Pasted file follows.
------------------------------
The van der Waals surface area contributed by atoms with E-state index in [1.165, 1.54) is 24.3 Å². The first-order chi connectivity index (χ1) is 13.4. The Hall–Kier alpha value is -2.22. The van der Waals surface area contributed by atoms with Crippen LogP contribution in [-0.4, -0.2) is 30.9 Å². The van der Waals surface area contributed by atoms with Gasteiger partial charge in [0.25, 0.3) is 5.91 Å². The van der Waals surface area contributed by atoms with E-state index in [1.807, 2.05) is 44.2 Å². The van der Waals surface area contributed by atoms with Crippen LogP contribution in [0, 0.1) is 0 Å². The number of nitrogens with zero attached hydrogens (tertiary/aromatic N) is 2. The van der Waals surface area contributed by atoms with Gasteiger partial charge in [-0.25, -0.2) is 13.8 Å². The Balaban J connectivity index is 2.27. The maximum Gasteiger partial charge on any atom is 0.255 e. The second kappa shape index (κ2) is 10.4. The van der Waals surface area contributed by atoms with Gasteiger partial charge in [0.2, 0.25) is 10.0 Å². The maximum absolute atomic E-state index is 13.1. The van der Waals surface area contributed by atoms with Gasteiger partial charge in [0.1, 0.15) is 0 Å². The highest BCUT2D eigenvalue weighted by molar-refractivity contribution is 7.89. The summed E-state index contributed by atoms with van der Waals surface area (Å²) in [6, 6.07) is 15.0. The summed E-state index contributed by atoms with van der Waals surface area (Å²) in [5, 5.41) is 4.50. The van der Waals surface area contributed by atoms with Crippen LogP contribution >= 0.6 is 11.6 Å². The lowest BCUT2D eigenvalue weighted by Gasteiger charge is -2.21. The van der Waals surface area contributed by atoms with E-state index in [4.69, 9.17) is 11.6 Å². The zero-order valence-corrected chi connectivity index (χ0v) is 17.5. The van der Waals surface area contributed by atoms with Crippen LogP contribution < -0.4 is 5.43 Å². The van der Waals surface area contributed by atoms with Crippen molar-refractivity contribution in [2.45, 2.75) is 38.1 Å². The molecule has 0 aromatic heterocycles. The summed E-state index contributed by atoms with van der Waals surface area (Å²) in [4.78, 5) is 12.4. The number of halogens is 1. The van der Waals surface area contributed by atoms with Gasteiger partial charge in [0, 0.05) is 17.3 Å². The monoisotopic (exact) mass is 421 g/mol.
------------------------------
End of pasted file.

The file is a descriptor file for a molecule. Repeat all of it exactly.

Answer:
The van der Waals surface area contributed by atoms with E-state index in [1.165, 1.54) is 24.3 Å². The first-order chi connectivity index (χ1) is 13.4. The Hall–Kier alpha value is -2.22. The van der Waals surface area contributed by atoms with Crippen LogP contribution in [-0.4, -0.2) is 30.9 Å². The van der Waals surface area contributed by atoms with Gasteiger partial charge in [0.25, 0.3) is 5.91 Å². The van der Waals surface area contributed by atoms with E-state index in [1.807, 2.05) is 44.2 Å². The van der Waals surface area contributed by atoms with Crippen LogP contribution in [0, 0.1) is 0 Å². The number of nitrogens with zero attached hydrogens (tertiary/aromatic N) is 2. The van der Waals surface area contributed by atoms with Gasteiger partial charge in [-0.25, -0.2) is 13.8 Å². The Balaban J connectivity index is 2.27. The maximum Gasteiger partial charge on any atom is 0.255 e. The second kappa shape index (κ2) is 10.4. The van der Waals surface area contributed by atoms with Gasteiger partial charge in [0.2, 0.25) is 10.0 Å². The maximum absolute atomic E-state index is 13.1. The van der Waals surface area contributed by atoms with Gasteiger partial charge in [0.1, 0.15) is 0 Å². The highest BCUT2D eigenvalue weighted by molar-refractivity contribution is 7.89. The summed E-state index contributed by atoms with van der Waals surface area (Å²) in [6, 6.07) is 15.0. The summed E-state index contributed by atoms with van der Waals surface area (Å²) in [5, 5.41) is 4.50. The van der Waals surface area contributed by atoms with Crippen LogP contribution >= 0.6 is 11.6 Å². The lowest BCUT2D eigenvalue weighted by Gasteiger charge is -2.21. The van der Waals surface area contributed by atoms with E-state index in [4.69, 9.17) is 11.6 Å². The zero-order valence-corrected chi connectivity index (χ0v) is 17.5. The van der Waals surface area contributed by atoms with Crippen LogP contribution < -0.4 is 5.43 Å². The van der Waals surface area contributed by atoms with Crippen molar-refractivity contribution in [2.45, 2.75) is 38.1 Å². The molecule has 0 aromatic heterocycles. The summed E-state index contributed by atoms with van der Waals surface area (Å²) in [4.78, 5) is 12.4. The number of halogens is 1. The van der Waals surface area contributed by atoms with Gasteiger partial charge in [0, 0.05) is 17.3 Å². The monoisotopic (exact) mass is 421 g/mol.